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Conference Paper: Robust image segmentation by texture sensitive snake under low contrast environment

TitleRobust image segmentation by texture sensitive snake under low contrast environment
Authors
KeywordsImage processing applications
Image segmentation
Texture analysis
Medical image analysis
Issue Date2004
Citation
The International Conference on Informatics in Control, Automation and Robotics, Setúbal, Portugal, 25-28 August 2004. In Proceedings of the International Conference on Informatics in Control, Automation and Robotics, 2004, p. 430-434 How to Cite?
AbstractRobust image segmentation plays an important role in a wide range of daily applications, like visual surveillance system, computer-aided medical diagnosis, etc. Although commonly used image segmentation methods based on pixel intensity and texture can help finding the boundary of targets with sharp edges or distinguished textures, they may not be applied to images with poor quality and low contrast. Medical images, images captured from web cam and images taken under dim light are examples of images with low contrast and with heavy noise. To handle these types of images, we proposed a new segmentation method based on texture clustering and snake fitting. Experimental results show that targets in both artificial images and medical images, which are of low contrast and heavy noise, can be segmented from the background accurately. This segmentation method provides alternatives to the users so that they can keep using imaging device with low quality outputs while having good quality of image analysis result.
Persistent Identifierhttp://hdl.handle.net/10722/137134

 

DC FieldValueLanguage
dc.contributor.authorWong, SF-
dc.contributor.authorWong, KKY-
dc.date.accessioned2011-08-23T06:35:44Z-
dc.date.available2011-08-23T06:35:44Z-
dc.date.issued2004-
dc.identifier.citationThe International Conference on Informatics in Control, Automation and Robotics, Setúbal, Portugal, 25-28 August 2004. In Proceedings of the International Conference on Informatics in Control, Automation and Robotics, 2004, p. 430-434-
dc.identifier.urihttp://hdl.handle.net/10722/137134-
dc.description.abstractRobust image segmentation plays an important role in a wide range of daily applications, like visual surveillance system, computer-aided medical diagnosis, etc. Although commonly used image segmentation methods based on pixel intensity and texture can help finding the boundary of targets with sharp edges or distinguished textures, they may not be applied to images with poor quality and low contrast. Medical images, images captured from web cam and images taken under dim light are examples of images with low contrast and with heavy noise. To handle these types of images, we proposed a new segmentation method based on texture clustering and snake fitting. Experimental results show that targets in both artificial images and medical images, which are of low contrast and heavy noise, can be segmented from the background accurately. This segmentation method provides alternatives to the users so that they can keep using imaging device with low quality outputs while having good quality of image analysis result.-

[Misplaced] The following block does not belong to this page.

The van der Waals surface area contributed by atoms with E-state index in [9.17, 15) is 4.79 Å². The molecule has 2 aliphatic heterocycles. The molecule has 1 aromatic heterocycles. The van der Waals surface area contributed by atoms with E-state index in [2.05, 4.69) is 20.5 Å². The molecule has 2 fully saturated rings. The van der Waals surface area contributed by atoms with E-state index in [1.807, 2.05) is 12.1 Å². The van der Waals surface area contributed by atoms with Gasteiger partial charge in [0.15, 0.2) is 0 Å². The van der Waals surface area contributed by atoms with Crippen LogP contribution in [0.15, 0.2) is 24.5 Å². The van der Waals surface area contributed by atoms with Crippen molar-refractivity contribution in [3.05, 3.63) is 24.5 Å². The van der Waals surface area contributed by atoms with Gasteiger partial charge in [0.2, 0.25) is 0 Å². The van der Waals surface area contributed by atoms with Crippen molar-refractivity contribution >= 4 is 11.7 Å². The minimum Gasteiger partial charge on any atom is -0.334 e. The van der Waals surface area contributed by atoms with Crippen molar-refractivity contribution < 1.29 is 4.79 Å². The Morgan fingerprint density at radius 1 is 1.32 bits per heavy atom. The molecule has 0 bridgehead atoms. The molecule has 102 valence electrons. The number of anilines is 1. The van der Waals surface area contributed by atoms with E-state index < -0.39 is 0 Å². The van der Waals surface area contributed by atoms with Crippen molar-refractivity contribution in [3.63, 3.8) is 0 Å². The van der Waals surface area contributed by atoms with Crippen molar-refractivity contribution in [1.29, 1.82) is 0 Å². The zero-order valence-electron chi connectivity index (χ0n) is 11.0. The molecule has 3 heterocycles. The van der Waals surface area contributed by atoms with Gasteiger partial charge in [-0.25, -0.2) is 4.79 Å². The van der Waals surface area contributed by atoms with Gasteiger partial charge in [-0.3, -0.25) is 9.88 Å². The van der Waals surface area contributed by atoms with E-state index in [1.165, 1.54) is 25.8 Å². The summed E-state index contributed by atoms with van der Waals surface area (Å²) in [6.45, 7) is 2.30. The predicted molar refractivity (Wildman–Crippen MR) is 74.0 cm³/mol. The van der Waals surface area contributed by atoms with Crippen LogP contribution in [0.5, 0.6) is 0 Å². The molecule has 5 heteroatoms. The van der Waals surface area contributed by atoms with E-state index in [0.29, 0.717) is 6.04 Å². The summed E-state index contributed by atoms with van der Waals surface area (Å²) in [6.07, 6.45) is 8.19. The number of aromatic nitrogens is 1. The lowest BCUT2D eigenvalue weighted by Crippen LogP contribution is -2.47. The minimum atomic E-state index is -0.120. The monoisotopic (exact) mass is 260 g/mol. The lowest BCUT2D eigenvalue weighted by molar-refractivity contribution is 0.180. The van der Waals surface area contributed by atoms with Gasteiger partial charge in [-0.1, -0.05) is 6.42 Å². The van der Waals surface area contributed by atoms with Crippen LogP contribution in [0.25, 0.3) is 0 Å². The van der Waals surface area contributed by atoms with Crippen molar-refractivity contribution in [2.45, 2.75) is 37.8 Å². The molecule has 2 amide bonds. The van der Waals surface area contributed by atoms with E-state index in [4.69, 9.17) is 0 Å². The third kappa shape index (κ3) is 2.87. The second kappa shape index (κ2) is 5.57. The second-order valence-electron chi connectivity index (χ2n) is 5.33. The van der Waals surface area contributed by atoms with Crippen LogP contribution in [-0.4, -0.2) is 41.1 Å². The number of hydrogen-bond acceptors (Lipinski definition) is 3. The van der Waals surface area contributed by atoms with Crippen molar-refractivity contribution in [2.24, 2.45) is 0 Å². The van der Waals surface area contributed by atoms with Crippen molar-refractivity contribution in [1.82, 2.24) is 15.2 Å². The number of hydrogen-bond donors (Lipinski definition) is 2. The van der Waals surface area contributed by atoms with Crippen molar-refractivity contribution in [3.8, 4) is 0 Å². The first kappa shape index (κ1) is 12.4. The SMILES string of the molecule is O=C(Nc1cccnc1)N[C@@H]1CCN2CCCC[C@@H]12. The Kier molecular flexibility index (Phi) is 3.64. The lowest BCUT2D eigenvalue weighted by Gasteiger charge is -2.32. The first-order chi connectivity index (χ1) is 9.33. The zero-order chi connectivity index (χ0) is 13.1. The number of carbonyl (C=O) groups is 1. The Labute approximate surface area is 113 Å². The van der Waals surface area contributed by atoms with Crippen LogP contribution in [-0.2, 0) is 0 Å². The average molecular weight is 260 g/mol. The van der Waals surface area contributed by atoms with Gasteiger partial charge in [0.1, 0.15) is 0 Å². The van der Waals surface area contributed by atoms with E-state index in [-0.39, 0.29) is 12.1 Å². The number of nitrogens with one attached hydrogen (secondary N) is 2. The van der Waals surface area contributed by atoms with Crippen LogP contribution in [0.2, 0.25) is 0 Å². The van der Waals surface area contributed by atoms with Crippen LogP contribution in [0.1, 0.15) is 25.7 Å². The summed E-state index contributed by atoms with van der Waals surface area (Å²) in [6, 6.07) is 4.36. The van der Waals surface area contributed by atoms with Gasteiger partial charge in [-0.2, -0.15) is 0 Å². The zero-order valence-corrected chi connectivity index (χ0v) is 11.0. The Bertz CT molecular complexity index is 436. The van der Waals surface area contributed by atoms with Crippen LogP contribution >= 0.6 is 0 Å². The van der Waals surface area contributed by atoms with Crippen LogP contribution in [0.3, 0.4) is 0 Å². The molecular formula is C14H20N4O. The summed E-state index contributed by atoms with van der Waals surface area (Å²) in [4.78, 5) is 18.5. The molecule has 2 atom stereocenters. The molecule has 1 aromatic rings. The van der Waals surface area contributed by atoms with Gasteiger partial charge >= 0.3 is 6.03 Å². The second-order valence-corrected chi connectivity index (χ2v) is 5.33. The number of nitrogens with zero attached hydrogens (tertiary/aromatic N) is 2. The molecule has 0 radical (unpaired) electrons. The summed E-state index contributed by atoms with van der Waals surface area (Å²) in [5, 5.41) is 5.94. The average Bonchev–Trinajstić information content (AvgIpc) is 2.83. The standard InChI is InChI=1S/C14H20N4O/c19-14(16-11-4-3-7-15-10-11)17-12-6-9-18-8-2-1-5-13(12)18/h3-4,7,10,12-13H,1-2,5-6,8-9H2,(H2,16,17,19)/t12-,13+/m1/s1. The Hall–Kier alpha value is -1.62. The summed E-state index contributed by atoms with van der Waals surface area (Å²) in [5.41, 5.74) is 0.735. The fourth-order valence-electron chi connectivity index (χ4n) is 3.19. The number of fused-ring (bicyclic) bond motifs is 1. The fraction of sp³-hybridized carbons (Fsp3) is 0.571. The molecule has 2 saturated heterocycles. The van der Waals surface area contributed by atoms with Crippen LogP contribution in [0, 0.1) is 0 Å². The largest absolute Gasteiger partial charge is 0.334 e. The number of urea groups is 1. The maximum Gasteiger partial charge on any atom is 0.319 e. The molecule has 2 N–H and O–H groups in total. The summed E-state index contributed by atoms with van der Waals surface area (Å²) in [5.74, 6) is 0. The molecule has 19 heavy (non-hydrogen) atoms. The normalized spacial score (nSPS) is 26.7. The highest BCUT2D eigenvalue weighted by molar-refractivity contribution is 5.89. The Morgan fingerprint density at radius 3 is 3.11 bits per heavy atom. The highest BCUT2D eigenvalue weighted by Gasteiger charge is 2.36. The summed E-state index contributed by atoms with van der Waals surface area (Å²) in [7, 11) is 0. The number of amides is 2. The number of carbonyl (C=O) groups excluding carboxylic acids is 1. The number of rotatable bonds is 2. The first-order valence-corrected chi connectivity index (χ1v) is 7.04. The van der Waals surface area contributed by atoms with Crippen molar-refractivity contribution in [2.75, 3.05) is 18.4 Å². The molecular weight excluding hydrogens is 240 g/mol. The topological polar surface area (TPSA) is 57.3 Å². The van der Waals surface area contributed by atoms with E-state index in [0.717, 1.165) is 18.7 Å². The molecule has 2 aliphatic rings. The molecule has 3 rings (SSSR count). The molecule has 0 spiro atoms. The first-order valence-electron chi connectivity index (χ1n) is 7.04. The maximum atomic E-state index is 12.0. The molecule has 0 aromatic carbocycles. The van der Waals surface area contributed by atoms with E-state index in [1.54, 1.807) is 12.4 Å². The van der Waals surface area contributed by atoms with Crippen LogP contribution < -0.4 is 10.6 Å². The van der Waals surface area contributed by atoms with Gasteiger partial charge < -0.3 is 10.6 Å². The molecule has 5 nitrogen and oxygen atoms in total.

dc.languageeng-
dc.relation.ispartofProceedings of the International Conference on Informatics in Control, Automation and Robotics-
dc.rightsCreative Commons: Attribution 3.0 Hong Kong License-
dc.subjectImage processing applications-
dc.subjectImage segmentation-
dc.subjectTexture analysis-
dc.subjectMedical image analysis-
dc.titleRobust image segmentation by texture sensitive snake under low contrast environmenten_US
dc.typeConference_Paperen_US
dc.identifier.emailWong, SF: sfwong@csis.hku.hk-
dc.identifier.emailWong, KKY: kykwong@cs.hku.hk-
dc.description.naturepostprint-
dc.identifier.hkuros96729-
dc.identifier.spage430-
dc.identifier.epage434-
dc.description.otherThe International Conference on Informatics in Control, Automation and Robotics, Setúbal, Portugal, 25-28 August 2004. In Proceedings of the International Conference on Informatics in Control, Automation and Robotics, 2004, p. 430-434-

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